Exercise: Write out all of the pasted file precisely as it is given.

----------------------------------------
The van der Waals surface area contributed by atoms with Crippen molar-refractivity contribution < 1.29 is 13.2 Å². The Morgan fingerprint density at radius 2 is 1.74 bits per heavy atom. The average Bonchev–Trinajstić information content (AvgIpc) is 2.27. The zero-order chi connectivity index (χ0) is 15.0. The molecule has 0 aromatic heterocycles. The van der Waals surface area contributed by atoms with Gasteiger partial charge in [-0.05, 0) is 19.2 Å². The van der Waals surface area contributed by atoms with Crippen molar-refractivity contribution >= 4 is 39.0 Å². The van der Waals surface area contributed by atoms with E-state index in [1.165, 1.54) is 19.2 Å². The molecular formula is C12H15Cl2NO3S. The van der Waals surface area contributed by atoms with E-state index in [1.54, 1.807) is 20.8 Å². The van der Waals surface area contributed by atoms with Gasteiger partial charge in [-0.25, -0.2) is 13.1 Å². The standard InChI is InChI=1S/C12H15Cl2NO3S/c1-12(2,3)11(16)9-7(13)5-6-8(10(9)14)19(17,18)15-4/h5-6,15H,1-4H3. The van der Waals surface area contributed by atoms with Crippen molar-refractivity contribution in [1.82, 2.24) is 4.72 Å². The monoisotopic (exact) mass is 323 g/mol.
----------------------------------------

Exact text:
The van der Waals surface area contributed by atoms with Crippen molar-refractivity contribution < 1.29 is 13.2 Å². The Morgan fingerprint density at radius 2 is 1.74 bits per heavy atom. The average Bonchev–Trinajstić information content (AvgIpc) is 2.27. The zero-order chi connectivity index (χ0) is 15.0. The molecule has 0 aromatic heterocycles. The van der Waals surface area contributed by atoms with Gasteiger partial charge in [-0.05, 0) is 19.2 Å². The van der Waals surface area contributed by atoms with Crippen molar-refractivity contribution >= 4 is 39.0 Å². The van der Waals surface area contributed by atoms with E-state index in [1.165, 1.54) is 19.2 Å². The molecular formula is C12H15Cl2NO3S. The van der Waals surface area contributed by atoms with E-state index in [1.54, 1.807) is 20.8 Å². The van der Waals surface area contributed by atoms with Gasteiger partial charge in [-0.25, -0.2) is 13.1 Å². The standard InChI is InChI=1S/C12H15Cl2NO3S/c1-12(2,3)11(16)9-7(13)5-6-8(10(9)14)19(17,18)15-4/h5-6,15H,1-4H3. The van der Waals surface area contributed by atoms with Crippen molar-refractivity contribution in [1.82, 2.24) is 4.72 Å². The monoisotopic (exact) mass is 323 g/mol.